A major series of television shows was launched this week to get thousands of people off the sofa and into college.
The BBC's late night and lunchtime programmes will lead directly to qualifications for viewers. Some 170 colleges have signed up to offer credits towards a host of awards for people who are inspired by the television to send off for educational packs or go off on specially-designed courses.
The first part of the project, aimed at people who have been out of education for years, will run later this month with a string of late-night programmes.
A series of hour-long lunchtime shows will follow on BBC2 in the autumn with programmes running every weekday and covering a different theme each month.
The shows will be advertised in prime time, and viewers can find out more by sending off for a pack, or going to a local college.
Jenny Hunt, learning support commissioner at the BBC, who was behind the Summer Nights promotion which will launch the project, said: "We are very conscious that people at home are interested in learning more. When we produce a fact sheet or information there's a very good response. We thought we would try to take them a bit further."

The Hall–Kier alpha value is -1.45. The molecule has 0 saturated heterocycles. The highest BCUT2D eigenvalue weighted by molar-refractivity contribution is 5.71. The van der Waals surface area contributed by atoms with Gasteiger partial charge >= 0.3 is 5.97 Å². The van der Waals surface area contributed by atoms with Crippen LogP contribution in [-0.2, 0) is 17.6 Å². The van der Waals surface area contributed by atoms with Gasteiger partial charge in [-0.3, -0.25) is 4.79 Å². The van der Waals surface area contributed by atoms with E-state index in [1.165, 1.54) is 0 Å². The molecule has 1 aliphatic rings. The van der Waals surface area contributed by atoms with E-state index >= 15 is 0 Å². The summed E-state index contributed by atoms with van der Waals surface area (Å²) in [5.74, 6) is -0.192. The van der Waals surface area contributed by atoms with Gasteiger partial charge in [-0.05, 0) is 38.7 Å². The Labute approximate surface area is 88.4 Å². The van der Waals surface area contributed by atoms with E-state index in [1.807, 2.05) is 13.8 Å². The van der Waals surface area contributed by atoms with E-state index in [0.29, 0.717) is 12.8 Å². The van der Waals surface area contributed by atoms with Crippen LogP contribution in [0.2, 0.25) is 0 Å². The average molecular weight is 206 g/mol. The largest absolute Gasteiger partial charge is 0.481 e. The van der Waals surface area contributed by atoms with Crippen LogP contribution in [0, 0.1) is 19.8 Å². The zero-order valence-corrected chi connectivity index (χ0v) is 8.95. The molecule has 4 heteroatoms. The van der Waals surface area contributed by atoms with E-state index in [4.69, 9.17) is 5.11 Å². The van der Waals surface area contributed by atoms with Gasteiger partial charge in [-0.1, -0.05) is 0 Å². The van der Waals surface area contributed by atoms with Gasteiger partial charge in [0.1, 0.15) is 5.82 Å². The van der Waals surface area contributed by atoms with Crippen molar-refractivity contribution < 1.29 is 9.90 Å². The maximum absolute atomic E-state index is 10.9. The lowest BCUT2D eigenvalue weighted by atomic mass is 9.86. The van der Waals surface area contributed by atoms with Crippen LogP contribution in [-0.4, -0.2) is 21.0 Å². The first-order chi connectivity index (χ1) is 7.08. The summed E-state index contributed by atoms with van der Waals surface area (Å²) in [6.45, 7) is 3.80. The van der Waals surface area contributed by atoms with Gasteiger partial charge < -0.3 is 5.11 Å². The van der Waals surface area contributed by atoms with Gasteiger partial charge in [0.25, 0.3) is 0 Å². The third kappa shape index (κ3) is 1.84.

The BBC will also offer its own educational packs to accompany the programmes, providing work which can also be accredited by colleges, giving people credits which may go towards gaining a qualification.
Peter Wilson, director of the Open College Network, which is co-ordinating the colleges' work with the BBC, said: "It's important that the link between the OCN and the BBC is long-term and builds up over time.
"We are certainly interested in things like natural history programmes and similar things which could form the basis of further educational material. "
Alan Tuckett, director of the National Institute for Adult Continuing Education, welcomed the moves, but called for the BBC to commit itself to a full-blown education channel. Digital television, he argued, would provide the opportunities to expand educational broadcasting.